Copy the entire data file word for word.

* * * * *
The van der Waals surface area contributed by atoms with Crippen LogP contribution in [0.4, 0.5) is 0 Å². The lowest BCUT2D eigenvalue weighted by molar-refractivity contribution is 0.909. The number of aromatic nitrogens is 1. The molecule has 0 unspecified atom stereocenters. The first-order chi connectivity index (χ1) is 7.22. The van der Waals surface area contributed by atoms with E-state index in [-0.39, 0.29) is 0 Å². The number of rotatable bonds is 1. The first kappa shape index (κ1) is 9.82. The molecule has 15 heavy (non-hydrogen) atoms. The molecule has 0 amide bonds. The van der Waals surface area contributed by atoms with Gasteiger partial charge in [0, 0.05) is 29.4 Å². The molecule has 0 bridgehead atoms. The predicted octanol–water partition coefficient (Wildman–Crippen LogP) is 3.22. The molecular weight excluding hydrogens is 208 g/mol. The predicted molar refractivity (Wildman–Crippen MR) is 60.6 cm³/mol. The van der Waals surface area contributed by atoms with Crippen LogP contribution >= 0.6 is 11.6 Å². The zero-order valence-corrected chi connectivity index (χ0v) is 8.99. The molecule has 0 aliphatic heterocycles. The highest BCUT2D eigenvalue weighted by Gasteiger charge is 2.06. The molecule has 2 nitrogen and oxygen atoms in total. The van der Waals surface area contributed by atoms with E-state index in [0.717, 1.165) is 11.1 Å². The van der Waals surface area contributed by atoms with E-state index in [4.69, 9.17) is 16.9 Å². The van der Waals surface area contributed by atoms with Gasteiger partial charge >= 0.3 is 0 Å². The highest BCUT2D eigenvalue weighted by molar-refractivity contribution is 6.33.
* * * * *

The van der Waals surface area contributed by atoms with Crippen LogP contribution in [0.4, 0.5) is 0 Å². The lowest BCUT2D eigenvalue weighted by molar-refractivity contribution is 0.909. The number of aromatic nitrogens is 1. The molecule has 0 unspecified atom stereocenters. The first-order chi connectivity index (χ1) is 7.22. The van der Waals surface area contributed by atoms with E-state index in [-0.39, 0.29) is 0 Å². The number of rotatable bonds is 1. The first kappa shape index (κ1) is 9.82. The molecule has 15 heavy (non-hydrogen) atoms. The molecule has 0 amide bonds. The van der Waals surface area contributed by atoms with Gasteiger partial charge in [0, 0.05) is 29.4 Å². The molecule has 0 bridgehead atoms. The predicted octanol–water partition coefficient (Wildman–Crippen LogP) is 3.22. The molecular weight excluding hydrogens is 208 g/mol. The predicted molar refractivity (Wildman–Crippen MR) is 60.6 cm³/mol. The van der Waals surface area contributed by atoms with Crippen LogP contribution >= 0.6 is 11.6 Å². The zero-order valence-corrected chi connectivity index (χ0v) is 8.99. The molecule has 0 aliphatic heterocycles. The highest BCUT2D eigenvalue weighted by Gasteiger charge is 2.06. The molecule has 2 nitrogen and oxygen atoms in total. The van der Waals surface area contributed by atoms with E-state index in [0.717, 1.165) is 11.1 Å². The van der Waals surface area contributed by atoms with E-state index in [4.69, 9.17) is 16.9 Å². The van der Waals surface area contributed by atoms with Gasteiger partial charge >= 0.3 is 0 Å². The highest BCUT2D eigenvalue weighted by molar-refractivity contribution is 6.33.